GSE Students Author Policy to Reduce Barriers for College Access and Preparedness for NJ School Students

What began as a final project for Dr. Steven Barnett’s Education Policy and Policy Making course has turned into a real education program proposal submitted by students in the course. Kayla Crawley, Christine Cheuk, Anam Mansoor, Stephanie M. Perez, and Elizabeth Park authored the proposal for the College Access and Readiness Community Network (CARCN).

How did this final paper become a potential program? Crawley says, “After learning about the final project, we asked Dr. Barnett if we could collaborate and do a group paper. He was okay with that but said that we had to up the stakes a little bit and think about a policy that we would actually want to see in reality.” This project would eventually become CARCN, which would be presented before a panel of policy experts to evaluate its feasibility and promise. This idea grew out of the student’s reading of Dr. Olcay Yavuz’s Ed.D. dissertation at the GSE. “[The] paper talked about college access for low-income populations, and how the lack of social capital was something that was a big barrier for college access and preparedness,” Crawley continues. The group would eventually expand on that paper for their project and develop a program they wanted to test out in the real world.



The main goal CARCN is to build social capital for students and their families that will increase access to higher education for underrepresented groups. One way that the program plans on doing this is by capitalizing on the multitude of relationships that these students have around them. Research shows that peer relationships, peer-mentor relationships, and parent/family relationships all play a major role in college access. The program’s objective is to bring these together to create a more well-rounded support network to help prepare students for college and succeed once they get there. “We want to build upon what high schools are already doing in terms of college preparation. Hopefully, the program will increase access and retention for low-income students,” Perez said.

The CARCN program looks to use social media as a tool to boost participation since social media is a big aspect of high school student’s lives. “When brainstorming on this project, we focused on the importance of connections and the ability to create sustainable relationships with college students that high school students could benefit from and gain important social capital from- rather than depending upon single interactions with new faces or having to search information on the internet. The advantage of social media is above all, the ability to stay connected and sustain relationships long term, regardless of the amount of face-to-face interaction that occurs,” Mansoor states. The hope is that creating this social media platform to support college attendance would allow high school students and their families to communicate with mentors and peers to foster a stronger and more consistent relationship. The plan is to structure communication around particular topics such as financial aid and placement testing, outlined in the curriculum of the program, but the informal nature of social media also allows participants to reach out regarding individual questions.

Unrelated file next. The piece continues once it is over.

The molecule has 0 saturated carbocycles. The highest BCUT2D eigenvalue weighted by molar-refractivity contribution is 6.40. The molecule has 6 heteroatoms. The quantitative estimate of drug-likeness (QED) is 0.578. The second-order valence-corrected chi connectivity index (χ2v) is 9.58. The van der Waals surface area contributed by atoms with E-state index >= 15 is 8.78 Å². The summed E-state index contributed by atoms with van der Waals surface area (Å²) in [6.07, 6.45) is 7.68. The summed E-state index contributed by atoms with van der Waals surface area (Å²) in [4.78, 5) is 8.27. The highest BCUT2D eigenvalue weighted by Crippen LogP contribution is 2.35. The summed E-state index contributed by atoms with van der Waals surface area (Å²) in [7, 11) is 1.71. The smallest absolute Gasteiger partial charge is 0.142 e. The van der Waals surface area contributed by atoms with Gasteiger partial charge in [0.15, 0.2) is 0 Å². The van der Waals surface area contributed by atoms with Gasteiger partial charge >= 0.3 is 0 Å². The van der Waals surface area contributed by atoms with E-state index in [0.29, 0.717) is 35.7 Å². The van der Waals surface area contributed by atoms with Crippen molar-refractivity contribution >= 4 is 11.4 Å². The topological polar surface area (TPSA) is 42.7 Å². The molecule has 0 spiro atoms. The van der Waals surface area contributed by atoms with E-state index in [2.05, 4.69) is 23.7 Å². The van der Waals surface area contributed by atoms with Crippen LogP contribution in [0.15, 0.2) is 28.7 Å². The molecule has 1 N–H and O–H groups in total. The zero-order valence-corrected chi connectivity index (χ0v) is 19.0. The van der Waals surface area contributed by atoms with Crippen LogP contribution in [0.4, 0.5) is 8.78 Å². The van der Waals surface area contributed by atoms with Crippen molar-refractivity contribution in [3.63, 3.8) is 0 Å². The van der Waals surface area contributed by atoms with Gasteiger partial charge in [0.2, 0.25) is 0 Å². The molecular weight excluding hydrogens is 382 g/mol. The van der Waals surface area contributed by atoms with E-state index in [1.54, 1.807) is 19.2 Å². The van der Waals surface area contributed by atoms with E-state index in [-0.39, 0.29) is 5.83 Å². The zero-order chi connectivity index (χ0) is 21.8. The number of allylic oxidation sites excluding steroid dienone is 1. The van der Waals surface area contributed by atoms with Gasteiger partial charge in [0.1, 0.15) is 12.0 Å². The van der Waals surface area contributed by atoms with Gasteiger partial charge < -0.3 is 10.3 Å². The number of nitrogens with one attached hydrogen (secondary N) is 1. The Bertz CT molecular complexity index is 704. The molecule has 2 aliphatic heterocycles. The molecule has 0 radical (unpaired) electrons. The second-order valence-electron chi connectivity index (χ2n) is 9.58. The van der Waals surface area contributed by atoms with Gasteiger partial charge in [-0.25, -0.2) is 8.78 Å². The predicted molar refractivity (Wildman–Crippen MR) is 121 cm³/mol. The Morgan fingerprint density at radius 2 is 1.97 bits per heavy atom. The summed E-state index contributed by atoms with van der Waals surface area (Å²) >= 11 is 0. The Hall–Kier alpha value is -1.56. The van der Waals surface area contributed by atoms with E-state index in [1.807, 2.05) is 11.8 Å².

The program still stands in the early stages of conceptualization. Over the summer, the group has been working with Christine Cheuk to rewrite the proposal as a policy paper for publication Journal of Educational Leadership and Policy Studies giving them the benefit of the peer-review process. They have also been identifying specific schools districts where they can pitch the CARCN idea.

The program’s ability to get buy-in from different stakeholders within schools is considered the most critical first step. Getting guidance counselors on board may be the program’s biggest challenge, as the ratio of students to counselors at the average New Jersey high school is 250:1. This large workload may be a deterrent to a pilot of the program. Part of CARCN’s appeal is the potential to amplify the efforts of counselors currently face big challenges trying to prepare so many students. “We hope to pilot this program in schools districts to reduce the workload for guidance counselors when helping students in college preparation and build collective support from school administrators and faculty for implementing and sustaining this program for long-term.,” Cheuk said.

The program’s hopes to have a potent impact by empowering communities striving to improve their students’ college readiness. “We are hoping that this program can provide opportunities for parents, alumni mentors, and students to have control over their future and destiny. I think that involving their already rich and diverse networks provides more ownership in the process and levels the playing field,” Crawley explains. The program can also provide better inform high school students and their families of what to expect in the college application process.

In the next five years, the goal is to begin piloting the program with local school districts who see the value of providing these resources to their students. Crawley believes that it would be great if the group could also connect with administrators in New Jersey to help improve the system more broadly, including those with college preparedness programs at colleges, the New Jersey Department of Education, and county superintendents for county-wide adoption of the program. The most important aspect of this program’s implementation is that it allows these communities to take advantage of the wealth of information already available to help them. Perez says, “We do not see these communities as lacking social capital, but we do realize that in the current system, building on the capital that does exist is difficult. CARCN provides a way to connect those who have the knowledge and experience to the students and families who need it.”